They wouldn’t do it in their homeland, but Google’s coughin’ up the goods on users accused of wrongdoings to a Brazilian court. The firm risked a fine of $23,000 per day if it didn’t provide the court with data on users of its social networking site Orkut who are “accused of taking part in online communities that encourage racism, pedophilia and homophobia,” according to a Washington Post report (by way of Search Engine Journal). Apparently the judge wants IP addresses with date and time stamps that could be matched with registration info like names and e-mail addresses.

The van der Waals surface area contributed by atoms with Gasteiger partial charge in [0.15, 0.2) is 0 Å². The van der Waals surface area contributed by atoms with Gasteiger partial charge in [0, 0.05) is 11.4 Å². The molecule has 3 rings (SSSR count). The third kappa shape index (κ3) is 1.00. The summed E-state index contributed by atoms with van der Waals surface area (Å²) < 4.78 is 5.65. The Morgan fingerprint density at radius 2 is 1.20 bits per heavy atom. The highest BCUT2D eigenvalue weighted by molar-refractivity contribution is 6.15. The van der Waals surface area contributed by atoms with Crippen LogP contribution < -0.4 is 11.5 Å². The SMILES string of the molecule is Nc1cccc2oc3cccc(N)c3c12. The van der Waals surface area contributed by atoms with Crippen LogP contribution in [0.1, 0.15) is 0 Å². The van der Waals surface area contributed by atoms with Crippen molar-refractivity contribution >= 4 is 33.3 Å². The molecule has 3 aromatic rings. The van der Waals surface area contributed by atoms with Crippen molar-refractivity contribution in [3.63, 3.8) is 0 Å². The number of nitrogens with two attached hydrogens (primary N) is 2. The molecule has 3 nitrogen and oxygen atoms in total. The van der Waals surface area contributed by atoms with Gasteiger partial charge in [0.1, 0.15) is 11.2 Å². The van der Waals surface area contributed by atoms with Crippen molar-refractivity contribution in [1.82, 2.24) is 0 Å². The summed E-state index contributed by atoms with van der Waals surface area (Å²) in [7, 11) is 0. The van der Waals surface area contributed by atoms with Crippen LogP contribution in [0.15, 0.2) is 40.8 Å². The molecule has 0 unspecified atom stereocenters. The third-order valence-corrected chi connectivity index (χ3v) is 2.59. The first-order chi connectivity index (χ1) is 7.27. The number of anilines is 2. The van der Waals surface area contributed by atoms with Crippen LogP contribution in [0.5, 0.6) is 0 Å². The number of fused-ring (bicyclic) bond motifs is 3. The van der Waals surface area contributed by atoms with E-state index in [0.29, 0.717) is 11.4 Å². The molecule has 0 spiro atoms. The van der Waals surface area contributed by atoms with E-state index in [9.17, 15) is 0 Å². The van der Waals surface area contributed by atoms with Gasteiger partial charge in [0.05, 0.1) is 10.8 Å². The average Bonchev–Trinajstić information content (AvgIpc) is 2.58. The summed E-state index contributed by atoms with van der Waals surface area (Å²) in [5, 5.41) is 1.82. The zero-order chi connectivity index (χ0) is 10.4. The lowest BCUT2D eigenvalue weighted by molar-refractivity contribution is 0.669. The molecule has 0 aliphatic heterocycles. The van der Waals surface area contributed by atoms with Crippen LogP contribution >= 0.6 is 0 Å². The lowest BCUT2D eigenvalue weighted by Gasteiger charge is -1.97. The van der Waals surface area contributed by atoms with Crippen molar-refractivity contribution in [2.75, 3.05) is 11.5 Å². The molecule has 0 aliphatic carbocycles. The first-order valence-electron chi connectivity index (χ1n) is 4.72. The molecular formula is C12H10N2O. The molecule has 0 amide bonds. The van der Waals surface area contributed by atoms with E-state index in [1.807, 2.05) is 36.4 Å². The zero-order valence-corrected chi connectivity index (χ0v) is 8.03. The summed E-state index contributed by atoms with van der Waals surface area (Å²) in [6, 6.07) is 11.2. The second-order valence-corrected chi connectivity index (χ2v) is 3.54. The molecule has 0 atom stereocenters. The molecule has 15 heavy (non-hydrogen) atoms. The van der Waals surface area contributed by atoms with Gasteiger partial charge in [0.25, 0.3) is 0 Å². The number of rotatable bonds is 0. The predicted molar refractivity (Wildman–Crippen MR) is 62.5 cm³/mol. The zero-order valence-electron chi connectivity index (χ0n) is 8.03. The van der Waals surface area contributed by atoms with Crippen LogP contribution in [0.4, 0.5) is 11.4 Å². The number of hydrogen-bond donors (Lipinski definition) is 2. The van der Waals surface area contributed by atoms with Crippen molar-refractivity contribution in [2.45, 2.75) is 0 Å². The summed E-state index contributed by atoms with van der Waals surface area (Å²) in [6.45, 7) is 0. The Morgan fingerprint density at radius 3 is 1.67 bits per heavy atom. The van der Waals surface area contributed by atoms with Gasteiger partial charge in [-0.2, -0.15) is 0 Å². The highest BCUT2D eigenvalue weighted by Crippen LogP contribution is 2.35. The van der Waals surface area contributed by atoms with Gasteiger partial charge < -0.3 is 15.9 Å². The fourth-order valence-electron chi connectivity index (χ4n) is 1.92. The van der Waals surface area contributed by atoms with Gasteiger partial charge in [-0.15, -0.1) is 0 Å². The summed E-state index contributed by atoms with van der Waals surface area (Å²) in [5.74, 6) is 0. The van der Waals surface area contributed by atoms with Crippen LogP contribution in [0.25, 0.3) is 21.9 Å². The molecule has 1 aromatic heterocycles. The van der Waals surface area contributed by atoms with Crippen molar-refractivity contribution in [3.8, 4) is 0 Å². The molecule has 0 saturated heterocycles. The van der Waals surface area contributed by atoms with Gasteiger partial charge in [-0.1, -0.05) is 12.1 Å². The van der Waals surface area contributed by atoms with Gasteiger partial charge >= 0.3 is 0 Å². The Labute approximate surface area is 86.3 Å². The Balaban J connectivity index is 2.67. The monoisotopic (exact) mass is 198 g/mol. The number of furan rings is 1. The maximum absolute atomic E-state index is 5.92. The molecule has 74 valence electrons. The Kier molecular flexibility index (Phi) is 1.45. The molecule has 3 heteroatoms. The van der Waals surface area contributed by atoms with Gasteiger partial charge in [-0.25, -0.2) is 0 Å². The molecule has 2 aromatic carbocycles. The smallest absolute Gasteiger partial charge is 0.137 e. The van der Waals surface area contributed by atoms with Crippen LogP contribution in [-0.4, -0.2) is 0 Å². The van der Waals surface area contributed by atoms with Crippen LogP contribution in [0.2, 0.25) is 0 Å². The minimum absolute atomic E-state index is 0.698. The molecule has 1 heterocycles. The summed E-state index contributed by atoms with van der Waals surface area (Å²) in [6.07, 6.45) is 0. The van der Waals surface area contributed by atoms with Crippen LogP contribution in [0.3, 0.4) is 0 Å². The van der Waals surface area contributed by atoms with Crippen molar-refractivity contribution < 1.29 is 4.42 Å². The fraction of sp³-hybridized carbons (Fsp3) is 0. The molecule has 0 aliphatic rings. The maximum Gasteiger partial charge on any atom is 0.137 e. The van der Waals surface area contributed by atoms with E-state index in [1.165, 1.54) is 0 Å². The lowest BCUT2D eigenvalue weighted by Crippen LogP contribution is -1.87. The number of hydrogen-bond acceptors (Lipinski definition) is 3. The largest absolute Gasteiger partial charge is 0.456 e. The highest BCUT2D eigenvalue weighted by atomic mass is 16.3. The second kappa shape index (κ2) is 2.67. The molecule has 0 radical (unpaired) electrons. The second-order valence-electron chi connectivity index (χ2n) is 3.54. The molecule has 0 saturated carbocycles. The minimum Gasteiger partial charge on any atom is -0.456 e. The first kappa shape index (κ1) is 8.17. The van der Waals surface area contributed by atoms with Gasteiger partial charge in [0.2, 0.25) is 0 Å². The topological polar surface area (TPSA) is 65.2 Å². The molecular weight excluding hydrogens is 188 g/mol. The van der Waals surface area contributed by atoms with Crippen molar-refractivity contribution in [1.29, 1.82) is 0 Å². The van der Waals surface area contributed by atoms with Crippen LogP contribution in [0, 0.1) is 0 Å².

Google claims it’s OK with divulging the data because the request is far more specified compared to an earlier U.S. request for a broad swath of search engine data. Still, the fact that Orkut is pretty much off the radar of most U.S. consumers certainly makes it easier for the company to comply without raising much dander here (besides from watchdog groups like The Electronic Frontier Foundation and search industry insiders).
One question not answered by the article: what country’s citizens are under suspicion? Are we just talking Brazilian citizens, or people from other places? The Wash Post story notes that Brazilian users make up 75 percent of Orkut’s 17 million users.
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